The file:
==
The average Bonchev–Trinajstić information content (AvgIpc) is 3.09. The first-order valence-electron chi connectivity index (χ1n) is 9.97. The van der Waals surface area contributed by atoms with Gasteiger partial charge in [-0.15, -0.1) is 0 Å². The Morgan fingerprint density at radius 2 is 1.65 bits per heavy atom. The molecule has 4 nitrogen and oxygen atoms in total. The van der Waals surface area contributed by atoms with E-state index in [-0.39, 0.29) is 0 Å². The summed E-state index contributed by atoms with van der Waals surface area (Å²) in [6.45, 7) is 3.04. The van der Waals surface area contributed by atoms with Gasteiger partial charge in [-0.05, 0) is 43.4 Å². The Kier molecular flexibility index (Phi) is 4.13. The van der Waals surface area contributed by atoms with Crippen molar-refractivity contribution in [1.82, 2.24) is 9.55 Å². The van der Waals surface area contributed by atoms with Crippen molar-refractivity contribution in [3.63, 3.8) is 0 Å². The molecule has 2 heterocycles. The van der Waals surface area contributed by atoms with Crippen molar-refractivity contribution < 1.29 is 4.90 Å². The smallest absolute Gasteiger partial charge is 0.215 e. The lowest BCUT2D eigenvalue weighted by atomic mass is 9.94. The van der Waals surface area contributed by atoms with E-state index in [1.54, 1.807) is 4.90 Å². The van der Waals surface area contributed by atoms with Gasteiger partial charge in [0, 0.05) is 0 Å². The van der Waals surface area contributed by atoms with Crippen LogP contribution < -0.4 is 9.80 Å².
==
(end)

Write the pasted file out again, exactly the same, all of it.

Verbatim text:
The average Bonchev–Trinajstić information content (AvgIpc) is 3.09. The first-order valence-electron chi connectivity index (χ1n) is 9.97. The van der Waals surface area contributed by atoms with Gasteiger partial charge in [-0.15, -0.1) is 0 Å². The Morgan fingerprint density at radius 2 is 1.65 bits per heavy atom. The molecule has 4 nitrogen and oxygen atoms in total. The van der Waals surface area contributed by atoms with E-state index in [-0.39, 0.29) is 0 Å². The summed E-state index contributed by atoms with van der Waals surface area (Å²) in [6.45, 7) is 3.04. The van der Waals surface area contributed by atoms with Gasteiger partial charge in [-0.05, 0) is 43.4 Å². The Kier molecular flexibility index (Phi) is 4.13. The van der Waals surface area contributed by atoms with Crippen molar-refractivity contribution in [1.82, 2.24) is 9.55 Å². The van der Waals surface area contributed by atoms with Crippen molar-refractivity contribution in [3.63, 3.8) is 0 Å². The molecule has 2 heterocycles. The van der Waals surface area contributed by atoms with Crippen molar-refractivity contribution < 1.29 is 4.90 Å². The smallest absolute Gasteiger partial charge is 0.215 e. The lowest BCUT2D eigenvalue weighted by atomic mass is 9.94. The van der Waals surface area contributed by atoms with E-state index in [1.54, 1.807) is 4.90 Å². The van der Waals surface area contributed by atoms with Gasteiger partial charge in [0, 0.05) is 0 Å². The van der Waals surface area contributed by atoms with Crippen LogP contribution < -0.4 is 9.80 Å².